- How To Drink Baijiu: What to Expect in China
- How To Drink Baijiu: How to Receive Chinese Alcohol
- How To Drink Baijiu: Toasting in China
- How To Drink Baijiu: Drinking with Dinner
- How To Drink Baijiu: The Mixing and Infusion of Baijiu
When we visit another country, there are any number of different traditions and cultural proprieties that must be observed. China is no different, with this nation placing a great deal of pride in their heritage.
One of the key elements of ingratiating oneself with the Chinese is the consumption of alcohol. To be more, specific, baijiu.
While this may initially appear daunting to a novice drinker, Chinese traditions surrounding alcohol are actually very relaxed. A Chinese national will not quiz you on different brands of baijiu, and laugh if you order a brand that is not considered to be elite.
There is no snobbery surrounding the alcohol industry in China, and no pretension. You will not be judged if you’re intoxicated, either – most natives of China will clap you on the back and appreciate your willingness to put yourself out there and join their festivities.
How To Drink Baijiu: What to Expect in China
Whilst China is fairly free and easy surrounding alcohol, offering no judgment on those who become inebriated, there are unwritten rules and social cues in place. The most pivotal is that you accept a drink that is offered, especially if you have been toasted. Refusing to drink after this is deemed to be the height of rudeness.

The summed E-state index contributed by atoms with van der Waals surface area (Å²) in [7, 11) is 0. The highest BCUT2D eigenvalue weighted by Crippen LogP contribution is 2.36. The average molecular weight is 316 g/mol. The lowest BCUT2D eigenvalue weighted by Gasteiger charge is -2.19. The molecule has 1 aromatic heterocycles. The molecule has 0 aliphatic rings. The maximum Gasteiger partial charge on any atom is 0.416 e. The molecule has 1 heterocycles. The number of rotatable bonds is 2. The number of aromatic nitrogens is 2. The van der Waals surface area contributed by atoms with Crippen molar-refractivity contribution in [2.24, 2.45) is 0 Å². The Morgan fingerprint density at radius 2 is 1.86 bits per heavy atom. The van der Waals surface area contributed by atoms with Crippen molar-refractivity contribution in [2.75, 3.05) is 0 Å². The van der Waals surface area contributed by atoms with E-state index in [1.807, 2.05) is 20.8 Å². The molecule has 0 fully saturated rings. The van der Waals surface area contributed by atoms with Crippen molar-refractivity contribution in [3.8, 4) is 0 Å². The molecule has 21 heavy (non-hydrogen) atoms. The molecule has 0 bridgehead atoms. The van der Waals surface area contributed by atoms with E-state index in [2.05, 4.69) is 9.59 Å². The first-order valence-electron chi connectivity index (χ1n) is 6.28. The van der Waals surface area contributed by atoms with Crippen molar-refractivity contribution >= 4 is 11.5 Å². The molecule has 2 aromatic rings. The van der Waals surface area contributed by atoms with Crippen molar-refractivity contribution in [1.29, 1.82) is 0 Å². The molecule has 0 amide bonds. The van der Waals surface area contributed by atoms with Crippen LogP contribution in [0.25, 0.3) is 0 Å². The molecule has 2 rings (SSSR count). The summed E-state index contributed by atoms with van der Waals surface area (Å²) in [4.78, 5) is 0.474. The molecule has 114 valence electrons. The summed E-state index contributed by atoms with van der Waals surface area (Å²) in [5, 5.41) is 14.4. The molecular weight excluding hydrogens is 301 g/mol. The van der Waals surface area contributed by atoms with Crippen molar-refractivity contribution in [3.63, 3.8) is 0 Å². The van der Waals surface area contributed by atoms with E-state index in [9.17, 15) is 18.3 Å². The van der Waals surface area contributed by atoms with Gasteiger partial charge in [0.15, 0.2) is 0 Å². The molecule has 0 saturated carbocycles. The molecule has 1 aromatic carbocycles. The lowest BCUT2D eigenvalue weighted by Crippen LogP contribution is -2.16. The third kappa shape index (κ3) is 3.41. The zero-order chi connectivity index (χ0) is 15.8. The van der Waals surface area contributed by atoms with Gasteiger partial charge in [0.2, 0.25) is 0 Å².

If you plan to do business in China, skip breakfast. Many meetings take place over the dinner table in this nation, and where there’s a banquet there is baijiu. An old Chinese proverb claims that, “you cannot set the table without wine”, and that’s an etiquette that still stands today. Baijiu is an omnipresent part of Chinese culture, and is often paired with a regional dish. (See: What Food Goes Well With Baijiu?)
If invited to dinner in China, it’s hugely important that you show the appropriate respect. Hospitality is pivotal to a Chinese national. Most dining tables are round, and the host or most senior diner will be expected to take the seat at the ‘head’ of the table.
In Chinese culture, this means the seat with the most direct line of sight to the door. If you absentmindedly perch in such a seat, your meal will be off to a bad start before you even start. Ignorance is no excuse – you will have committed a substantial social sin. If in doubt, wait to be seated by a host.
How To Drink Baijiu: How to Receive Chinese Alcohol
Never attempt to refill your own glass while at a Chinese meal, unless you have provided with an individual supply of alcohol. Instead, wait for a host to full your glass for you. Once they have done so, tap one finger on the table. This is a gesture of acknowledgment and gratitude.
Also, do not panic when your glass is filled to the brim. This is custom in China; Raising one hand and saying, “when” will get you nowhere. In Chinese dining custom, an overflowing glass is a sign that are a welcome guest in the home or territory of your host.
How To Drink Baijiu: Toasting in China
Your host will always raise their glass first in Chinese custom. This will be followed by a few words that offer wishes of health, wealth and happiness, in addition to thanking guests for attending the event.